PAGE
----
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County Health Service Cuts

August 01, 1993

The proposed budget for the County of Los Angeles' Department of Health Services, if adopted, should be accompanied by a warning notice posted at all factories, office buildings, stores and restaurants that "Living in the County of Los Angeles may be hazardous to your health."

Far-fetched? Nothing could be further from the truth. The cutbacks being proposed as a result of the state's recently adopted budget place all county residents at risk of increased likelihood of being exposed to infectious and communicable diseases, or finding their emergency rooms out of service even for those who can pay.

The reductions in the funds available for public health clinics, hospitals and comprehensive health centers will lead to reductions in immunizations for communicable diseases, limited availability of influenza vaccines for the elderly, and decreased assurances that food handlers infected with hepatitis viruses will be detected in a timely fashion. Closure of public hospitals and comprehensive health centers will mean that people in need of urgent care will seek it at the nearest available emergency room. Those that remain open are likely to have long waits for service.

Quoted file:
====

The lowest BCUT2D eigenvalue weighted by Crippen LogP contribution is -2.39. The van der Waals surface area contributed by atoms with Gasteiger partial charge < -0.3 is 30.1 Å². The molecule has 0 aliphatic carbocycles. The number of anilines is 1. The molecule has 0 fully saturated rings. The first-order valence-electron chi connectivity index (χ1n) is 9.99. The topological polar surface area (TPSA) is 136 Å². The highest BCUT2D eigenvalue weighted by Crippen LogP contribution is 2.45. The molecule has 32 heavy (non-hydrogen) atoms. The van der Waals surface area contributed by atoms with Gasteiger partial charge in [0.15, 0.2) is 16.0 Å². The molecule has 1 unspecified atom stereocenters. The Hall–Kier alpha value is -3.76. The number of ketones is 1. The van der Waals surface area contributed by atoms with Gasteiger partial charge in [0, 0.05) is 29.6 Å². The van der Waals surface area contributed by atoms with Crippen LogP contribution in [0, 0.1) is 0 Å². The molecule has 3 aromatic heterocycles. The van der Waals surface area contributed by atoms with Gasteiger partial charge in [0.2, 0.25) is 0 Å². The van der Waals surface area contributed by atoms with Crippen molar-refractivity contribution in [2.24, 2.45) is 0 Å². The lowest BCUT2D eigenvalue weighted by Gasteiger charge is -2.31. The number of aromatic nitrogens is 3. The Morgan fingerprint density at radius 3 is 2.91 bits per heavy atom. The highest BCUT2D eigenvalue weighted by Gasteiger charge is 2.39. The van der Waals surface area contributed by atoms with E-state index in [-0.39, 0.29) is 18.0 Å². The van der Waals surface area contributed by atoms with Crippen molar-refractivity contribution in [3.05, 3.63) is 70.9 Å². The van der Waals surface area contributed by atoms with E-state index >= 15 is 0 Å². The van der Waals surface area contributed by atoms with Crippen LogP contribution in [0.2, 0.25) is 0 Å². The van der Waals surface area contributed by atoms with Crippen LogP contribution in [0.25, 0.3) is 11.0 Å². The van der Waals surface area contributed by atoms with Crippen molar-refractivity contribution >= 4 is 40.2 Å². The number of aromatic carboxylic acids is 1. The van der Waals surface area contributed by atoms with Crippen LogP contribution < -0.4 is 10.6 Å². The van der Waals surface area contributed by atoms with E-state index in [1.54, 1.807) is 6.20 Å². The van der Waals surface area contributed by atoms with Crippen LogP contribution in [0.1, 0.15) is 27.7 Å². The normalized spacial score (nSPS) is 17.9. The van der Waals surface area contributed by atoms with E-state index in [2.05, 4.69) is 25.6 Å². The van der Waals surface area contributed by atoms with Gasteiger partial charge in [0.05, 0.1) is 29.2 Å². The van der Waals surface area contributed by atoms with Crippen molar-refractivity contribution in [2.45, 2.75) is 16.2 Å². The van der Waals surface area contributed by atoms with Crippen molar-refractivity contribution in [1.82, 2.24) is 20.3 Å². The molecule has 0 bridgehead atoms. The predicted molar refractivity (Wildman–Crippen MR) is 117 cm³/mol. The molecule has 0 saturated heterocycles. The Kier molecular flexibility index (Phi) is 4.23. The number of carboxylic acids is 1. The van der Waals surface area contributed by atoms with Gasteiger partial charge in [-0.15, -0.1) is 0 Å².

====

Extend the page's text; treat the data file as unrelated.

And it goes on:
Are there solutions? None that are easy or painless to apply. More funds are needed from a budget that without revenue enhancement is grossly insufficient. Short-term options are available. Renegotiating or restructuring debt obligations on a temporary basis is one possibility. Obtaining temporary relief from the state's "maintenance of effort" requirement is another. Temporarily extending the sales tax to meet public safety obligations may help.

More permanent solutions may be found, but waiting until then is not an option. Your health and the health of your children, parents and grandparents are at risk. If we are unwilling to address the problem, the least we can do is to ensure that everyone is aware that "Living in Los Angeles County may be hazardous to your health."

ROBERT C. MYRTLE, Professor, Health Services Administration and Gerontology, USC

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